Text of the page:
Estimates of Natural Selection in a Salmon Population in Captive and Natural Environments
Captive breeding is a commonly used strategy for species conservation. One risk of captive breeding is domestication selection—selection for traits that are advantageous in captivity but deleterious in the wild. Domestication selection is of particular concern for species that are bred in captivity for many generations and that have a high potential to interbreed with wild populations. Domestication is understood conceptually at a broad level, but relatively little is known about how natural selection differs empirically between wild and captive environments. We used genetic parentage analysis to measure natural selection on time of migration, weight, and morphology for a coho salmon (Oncorhynchus kisutch) population that was subdivided into captive and natural components. Our goal was to determine whether natural selection acting on the traits we measured differed significantly between the captive and natural environments. For males, larger individuals were favored in both the captive and natural environments in all years of the study, indicating that selection on these traits in captivity was similar to that in the wild. For females, selection on weight was significantly stronger in the natural environment than in the captive environment in 1 year and similar in the 2 environments in 2 other years. In both environments, there was evidence of selection for later time of return for both males and females. Selection on measured traits other than weight and run timing was relatively weak. Our results are a concrete example of how estimates of natural selection during captivity can be used to evaluate this common risk of captive breeding programs.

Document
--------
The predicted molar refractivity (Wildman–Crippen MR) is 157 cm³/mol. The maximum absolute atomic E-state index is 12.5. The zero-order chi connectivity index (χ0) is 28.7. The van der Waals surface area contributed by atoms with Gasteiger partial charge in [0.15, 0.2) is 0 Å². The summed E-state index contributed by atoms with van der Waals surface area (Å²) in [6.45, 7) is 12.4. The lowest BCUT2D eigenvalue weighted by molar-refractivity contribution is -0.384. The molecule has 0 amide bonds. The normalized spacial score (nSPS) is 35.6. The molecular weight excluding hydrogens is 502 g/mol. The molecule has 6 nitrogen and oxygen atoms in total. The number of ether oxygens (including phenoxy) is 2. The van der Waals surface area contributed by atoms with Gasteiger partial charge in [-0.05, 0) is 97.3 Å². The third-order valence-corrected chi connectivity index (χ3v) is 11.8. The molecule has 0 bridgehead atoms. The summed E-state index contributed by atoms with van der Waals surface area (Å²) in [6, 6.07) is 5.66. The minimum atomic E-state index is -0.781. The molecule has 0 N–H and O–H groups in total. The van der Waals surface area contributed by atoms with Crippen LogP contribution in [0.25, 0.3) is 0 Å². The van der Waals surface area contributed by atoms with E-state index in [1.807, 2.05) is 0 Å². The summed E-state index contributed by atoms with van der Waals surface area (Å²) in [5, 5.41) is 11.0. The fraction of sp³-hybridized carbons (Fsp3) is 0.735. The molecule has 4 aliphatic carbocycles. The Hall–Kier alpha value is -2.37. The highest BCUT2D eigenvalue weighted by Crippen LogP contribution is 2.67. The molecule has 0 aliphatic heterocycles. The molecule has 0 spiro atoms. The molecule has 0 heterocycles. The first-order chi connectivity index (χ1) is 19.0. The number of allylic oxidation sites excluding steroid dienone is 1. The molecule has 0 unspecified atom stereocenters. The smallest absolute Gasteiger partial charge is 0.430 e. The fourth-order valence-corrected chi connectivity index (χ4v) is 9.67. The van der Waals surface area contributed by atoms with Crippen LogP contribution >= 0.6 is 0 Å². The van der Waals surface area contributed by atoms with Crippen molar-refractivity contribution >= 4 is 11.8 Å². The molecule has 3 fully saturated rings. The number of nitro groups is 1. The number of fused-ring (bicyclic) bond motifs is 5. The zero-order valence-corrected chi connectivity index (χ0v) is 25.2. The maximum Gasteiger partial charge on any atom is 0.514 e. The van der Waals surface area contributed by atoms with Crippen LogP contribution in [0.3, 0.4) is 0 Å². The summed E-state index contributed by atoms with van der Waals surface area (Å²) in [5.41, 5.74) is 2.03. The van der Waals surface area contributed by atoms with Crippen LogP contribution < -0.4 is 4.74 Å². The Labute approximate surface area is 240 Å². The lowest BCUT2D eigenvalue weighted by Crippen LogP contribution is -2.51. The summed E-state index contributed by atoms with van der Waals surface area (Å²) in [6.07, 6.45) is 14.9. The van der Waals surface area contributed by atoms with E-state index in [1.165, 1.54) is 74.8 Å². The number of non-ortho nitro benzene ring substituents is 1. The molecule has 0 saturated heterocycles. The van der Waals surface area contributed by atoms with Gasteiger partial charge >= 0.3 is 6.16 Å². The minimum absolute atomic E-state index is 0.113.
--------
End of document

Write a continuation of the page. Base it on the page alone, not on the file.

Keywords: Oncorhynchus kisutch; análisis parental; artificial propagation; captive breeding; criadero de peces; domestication selection; hatchery; parentage analysis; propagación artificial; reproducción en cautiverio; selección por domesticación
Document Type: Research Article
Affiliations: 1: Conservation Biology Division, Northwest Fisheries Science Center, 2725 Montlake Boulevard E. Seattle, WA 98112, U.S.A. 2: Washington Department of Fish and Wildlife, 600 Capital Way N, Olympia, WA 98501-1091, U.S.A.
Publication date: June 1, 2008